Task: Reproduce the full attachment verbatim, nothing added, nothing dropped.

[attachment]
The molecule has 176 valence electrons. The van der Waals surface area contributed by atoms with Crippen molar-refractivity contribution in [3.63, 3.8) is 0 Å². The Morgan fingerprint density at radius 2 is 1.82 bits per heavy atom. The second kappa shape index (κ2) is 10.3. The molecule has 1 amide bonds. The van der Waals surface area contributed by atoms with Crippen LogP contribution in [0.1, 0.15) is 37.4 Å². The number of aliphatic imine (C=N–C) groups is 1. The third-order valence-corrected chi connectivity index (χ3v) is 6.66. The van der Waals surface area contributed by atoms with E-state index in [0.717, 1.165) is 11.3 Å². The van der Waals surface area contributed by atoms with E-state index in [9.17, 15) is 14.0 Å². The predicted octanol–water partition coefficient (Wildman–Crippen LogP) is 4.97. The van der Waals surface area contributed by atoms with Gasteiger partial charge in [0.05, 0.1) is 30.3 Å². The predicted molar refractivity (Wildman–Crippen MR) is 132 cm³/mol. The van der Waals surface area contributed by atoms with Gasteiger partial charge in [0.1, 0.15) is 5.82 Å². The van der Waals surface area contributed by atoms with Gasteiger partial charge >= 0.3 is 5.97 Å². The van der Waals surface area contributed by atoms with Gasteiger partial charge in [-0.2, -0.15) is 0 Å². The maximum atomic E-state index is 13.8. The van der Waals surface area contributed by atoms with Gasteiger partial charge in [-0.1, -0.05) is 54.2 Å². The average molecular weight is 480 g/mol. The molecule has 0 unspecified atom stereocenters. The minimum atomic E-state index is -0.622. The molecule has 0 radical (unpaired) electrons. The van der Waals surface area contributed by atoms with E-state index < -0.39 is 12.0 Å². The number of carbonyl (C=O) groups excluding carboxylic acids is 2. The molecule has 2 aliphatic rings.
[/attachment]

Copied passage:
The molecule has 176 valence electrons. The van der Waals surface area contributed by atoms with Crippen molar-refractivity contribution in [3.63, 3.8) is 0 Å². The Morgan fingerprint density at radius 2 is 1.82 bits per heavy atom. The second kappa shape index (κ2) is 10.3. The molecule has 1 amide bonds. The van der Waals surface area contributed by atoms with Crippen LogP contribution in [0.1, 0.15) is 37.4 Å². The number of aliphatic imine (C=N–C) groups is 1. The third-order valence-corrected chi connectivity index (χ3v) is 6.66. The van der Waals surface area contributed by atoms with E-state index in [0.717, 1.165) is 11.3 Å². The van der Waals surface area contributed by atoms with E-state index in [9.17, 15) is 14.0 Å². The predicted octanol–water partition coefficient (Wildman–Crippen LogP) is 4.97. The van der Waals surface area contributed by atoms with Gasteiger partial charge in [0.05, 0.1) is 30.3 Å². The predicted molar refractivity (Wildman–Crippen MR) is 132 cm³/mol. The van der Waals surface area contributed by atoms with Gasteiger partial charge in [0.1, 0.15) is 5.82 Å². The van der Waals surface area contributed by atoms with Gasteiger partial charge >= 0.3 is 5.97 Å². The van der Waals surface area contributed by atoms with Gasteiger partial charge in [-0.2, -0.15) is 0 Å². The maximum atomic E-state index is 13.8. The van der Waals surface area contributed by atoms with Gasteiger partial charge in [-0.1, -0.05) is 54.2 Å². The average molecular weight is 480 g/mol. The molecule has 0 unspecified atom stereocenters. The minimum atomic E-state index is -0.622. The molecule has 0 radical (unpaired) electrons. The van der Waals surface area contributed by atoms with E-state index < -0.39 is 12.0 Å². The number of carbonyl (C=O) groups excluding carboxylic acids is 2. The molecule has 2 aliphatic rings.